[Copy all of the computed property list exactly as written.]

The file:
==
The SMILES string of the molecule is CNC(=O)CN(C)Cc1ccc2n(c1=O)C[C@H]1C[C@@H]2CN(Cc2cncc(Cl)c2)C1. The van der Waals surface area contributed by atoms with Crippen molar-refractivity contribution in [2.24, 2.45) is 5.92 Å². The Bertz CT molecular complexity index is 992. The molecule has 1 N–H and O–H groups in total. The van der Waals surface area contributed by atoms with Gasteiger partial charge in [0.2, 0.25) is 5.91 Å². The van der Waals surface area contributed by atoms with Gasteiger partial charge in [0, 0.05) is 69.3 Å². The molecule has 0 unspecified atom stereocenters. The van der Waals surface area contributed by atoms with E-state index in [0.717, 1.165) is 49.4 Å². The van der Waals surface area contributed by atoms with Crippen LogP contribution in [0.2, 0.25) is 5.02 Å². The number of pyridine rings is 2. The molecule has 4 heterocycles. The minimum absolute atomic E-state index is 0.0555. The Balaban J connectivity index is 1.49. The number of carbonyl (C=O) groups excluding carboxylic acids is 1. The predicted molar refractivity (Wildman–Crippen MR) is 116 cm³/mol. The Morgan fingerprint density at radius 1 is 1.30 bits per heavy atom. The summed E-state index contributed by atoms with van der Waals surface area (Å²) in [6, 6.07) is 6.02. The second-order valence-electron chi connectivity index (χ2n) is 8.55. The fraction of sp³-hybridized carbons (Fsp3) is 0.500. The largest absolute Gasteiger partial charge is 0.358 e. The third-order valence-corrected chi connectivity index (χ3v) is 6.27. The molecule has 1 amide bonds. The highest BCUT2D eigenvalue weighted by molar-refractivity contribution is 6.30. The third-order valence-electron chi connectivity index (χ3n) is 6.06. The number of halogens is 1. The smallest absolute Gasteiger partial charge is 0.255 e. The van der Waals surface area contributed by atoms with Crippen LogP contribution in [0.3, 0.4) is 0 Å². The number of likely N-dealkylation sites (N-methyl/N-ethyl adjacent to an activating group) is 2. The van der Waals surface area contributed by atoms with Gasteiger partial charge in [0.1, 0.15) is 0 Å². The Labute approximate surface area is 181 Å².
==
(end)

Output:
The SMILES string of the molecule is CNC(=O)CN(C)Cc1ccc2n(c1=O)C[C@H]1C[C@@H]2CN(Cc2cncc(Cl)c2)C1. The van der Waals surface area contributed by atoms with Crippen molar-refractivity contribution in [2.24, 2.45) is 5.92 Å². The Bertz CT molecular complexity index is 992. The molecule has 1 N–H and O–H groups in total. The van der Waals surface area contributed by atoms with Gasteiger partial charge in [0.2, 0.25) is 5.91 Å². The van der Waals surface area contributed by atoms with Gasteiger partial charge in [0, 0.05) is 69.3 Å². The molecule has 0 unspecified atom stereocenters. The van der Waals surface area contributed by atoms with E-state index in [0.717, 1.165) is 49.4 Å². The van der Waals surface area contributed by atoms with Crippen LogP contribution in [0.2, 0.25) is 5.02 Å². The number of pyridine rings is 2. The molecule has 4 heterocycles. The minimum absolute atomic E-state index is 0.0555. The Balaban J connectivity index is 1.49. The number of carbonyl (C=O) groups excluding carboxylic acids is 1. The predicted molar refractivity (Wildman–Crippen MR) is 116 cm³/mol. The Morgan fingerprint density at radius 1 is 1.30 bits per heavy atom. The summed E-state index contributed by atoms with van der Waals surface area (Å²) in [6, 6.07) is 6.02. The second-order valence-electron chi connectivity index (χ2n) is 8.55. The fraction of sp³-hybridized carbons (Fsp3) is 0.500. The largest absolute Gasteiger partial charge is 0.358 e. The third-order valence-corrected chi connectivity index (χ3v) is 6.27. The molecule has 1 amide bonds. The highest BCUT2D eigenvalue weighted by molar-refractivity contribution is 6.30. The third-order valence-electron chi connectivity index (χ3n) is 6.06. The number of halogens is 1. The smallest absolute Gasteiger partial charge is 0.255 e. The van der Waals surface area contributed by atoms with Crippen LogP contribution in [0.3, 0.4) is 0 Å². The number of likely N-dealkylation sites (N-methyl/N-ethyl adjacent to an activating group) is 2. The van der Waals surface area contributed by atoms with Gasteiger partial charge in [0.1, 0.15) is 0 Å². The Labute approximate surface area is 181 Å².